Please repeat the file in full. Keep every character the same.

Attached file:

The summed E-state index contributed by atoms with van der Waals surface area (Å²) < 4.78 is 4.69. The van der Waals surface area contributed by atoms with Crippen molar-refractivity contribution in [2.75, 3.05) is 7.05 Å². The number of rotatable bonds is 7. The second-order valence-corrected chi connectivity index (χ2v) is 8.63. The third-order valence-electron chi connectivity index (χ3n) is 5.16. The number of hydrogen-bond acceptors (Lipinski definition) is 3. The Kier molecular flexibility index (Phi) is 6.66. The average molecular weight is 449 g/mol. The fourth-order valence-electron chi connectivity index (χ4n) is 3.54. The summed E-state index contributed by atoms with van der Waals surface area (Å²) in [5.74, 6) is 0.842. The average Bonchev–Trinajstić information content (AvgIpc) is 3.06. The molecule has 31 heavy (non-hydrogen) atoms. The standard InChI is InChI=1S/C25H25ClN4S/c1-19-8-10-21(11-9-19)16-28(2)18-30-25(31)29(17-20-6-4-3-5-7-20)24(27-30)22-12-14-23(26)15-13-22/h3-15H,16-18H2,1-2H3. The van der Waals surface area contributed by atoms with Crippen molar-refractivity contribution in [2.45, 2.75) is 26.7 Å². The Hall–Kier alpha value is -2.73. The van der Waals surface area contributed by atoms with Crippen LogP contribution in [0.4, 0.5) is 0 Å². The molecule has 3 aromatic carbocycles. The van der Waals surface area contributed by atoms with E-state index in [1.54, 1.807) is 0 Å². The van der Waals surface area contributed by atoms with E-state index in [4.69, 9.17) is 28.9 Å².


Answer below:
The summed E-state index contributed by atoms with van der Waals surface area (Å²) < 4.78 is 4.69. The van der Waals surface area contributed by atoms with Crippen molar-refractivity contribution in [2.75, 3.05) is 7.05 Å². The number of rotatable bonds is 7. The second-order valence-corrected chi connectivity index (χ2v) is 8.63. The third-order valence-electron chi connectivity index (χ3n) is 5.16. The number of hydrogen-bond acceptors (Lipinski definition) is 3. The Kier molecular flexibility index (Phi) is 6.66. The average molecular weight is 449 g/mol. The fourth-order valence-electron chi connectivity index (χ4n) is 3.54. The summed E-state index contributed by atoms with van der Waals surface area (Å²) in [5.74, 6) is 0.842. The average Bonchev–Trinajstić information content (AvgIpc) is 3.06. The molecule has 31 heavy (non-hydrogen) atoms. The standard InChI is InChI=1S/C25H25ClN4S/c1-19-8-10-21(11-9-19)16-28(2)18-30-25(31)29(17-20-6-4-3-5-7-20)24(27-30)22-12-14-23(26)15-13-22/h3-15H,16-18H2,1-2H3. The van der Waals surface area contributed by atoms with Crippen molar-refractivity contribution in [2.45, 2.75) is 26.7 Å². The Hall–Kier alpha value is -2.73. The van der Waals surface area contributed by atoms with Crippen LogP contribution in [0.4, 0.5) is 0 Å². The molecule has 3 aromatic carbocycles. The van der Waals surface area contributed by atoms with E-state index in [1.54, 1.807) is 0 Å². The van der Waals surface area contributed by atoms with E-state index in [4.69, 9.17) is 28.9 Å².